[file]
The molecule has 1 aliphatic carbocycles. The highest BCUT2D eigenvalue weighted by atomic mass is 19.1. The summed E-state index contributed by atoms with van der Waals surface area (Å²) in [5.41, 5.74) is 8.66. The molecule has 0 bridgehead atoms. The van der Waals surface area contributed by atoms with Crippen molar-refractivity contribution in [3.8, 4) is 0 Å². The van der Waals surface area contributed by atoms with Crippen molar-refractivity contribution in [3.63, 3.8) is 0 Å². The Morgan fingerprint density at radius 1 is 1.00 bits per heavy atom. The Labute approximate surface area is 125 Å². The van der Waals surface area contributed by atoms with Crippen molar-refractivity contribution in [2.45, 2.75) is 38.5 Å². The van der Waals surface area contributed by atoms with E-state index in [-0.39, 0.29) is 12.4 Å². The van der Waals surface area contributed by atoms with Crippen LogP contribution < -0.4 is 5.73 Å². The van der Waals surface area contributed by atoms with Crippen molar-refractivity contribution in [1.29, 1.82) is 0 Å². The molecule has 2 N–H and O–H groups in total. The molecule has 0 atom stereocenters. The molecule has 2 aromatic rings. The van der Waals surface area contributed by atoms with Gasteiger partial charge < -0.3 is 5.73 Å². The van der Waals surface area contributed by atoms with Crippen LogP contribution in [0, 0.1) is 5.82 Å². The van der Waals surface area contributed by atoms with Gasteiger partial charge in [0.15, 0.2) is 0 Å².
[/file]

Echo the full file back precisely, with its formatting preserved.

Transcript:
The molecule has 1 aliphatic carbocycles. The highest BCUT2D eigenvalue weighted by atomic mass is 19.1. The summed E-state index contributed by atoms with van der Waals surface area (Å²) in [5.41, 5.74) is 8.66. The molecule has 0 bridgehead atoms. The van der Waals surface area contributed by atoms with Crippen molar-refractivity contribution in [3.8, 4) is 0 Å². The van der Waals surface area contributed by atoms with Crippen molar-refractivity contribution in [3.63, 3.8) is 0 Å². The Morgan fingerprint density at radius 1 is 1.00 bits per heavy atom. The Labute approximate surface area is 125 Å². The van der Waals surface area contributed by atoms with Crippen molar-refractivity contribution in [2.45, 2.75) is 38.5 Å². The van der Waals surface area contributed by atoms with E-state index in [-0.39, 0.29) is 12.4 Å². The van der Waals surface area contributed by atoms with Crippen LogP contribution < -0.4 is 5.73 Å². The van der Waals surface area contributed by atoms with Crippen molar-refractivity contribution in [1.29, 1.82) is 0 Å². The molecule has 2 N–H and O–H groups in total. The molecule has 0 atom stereocenters. The molecule has 2 aromatic rings. The van der Waals surface area contributed by atoms with Gasteiger partial charge < -0.3 is 5.73 Å². The van der Waals surface area contributed by atoms with Crippen LogP contribution in [0, 0.1) is 5.82 Å². The van der Waals surface area contributed by atoms with Gasteiger partial charge in [0.15, 0.2) is 0 Å².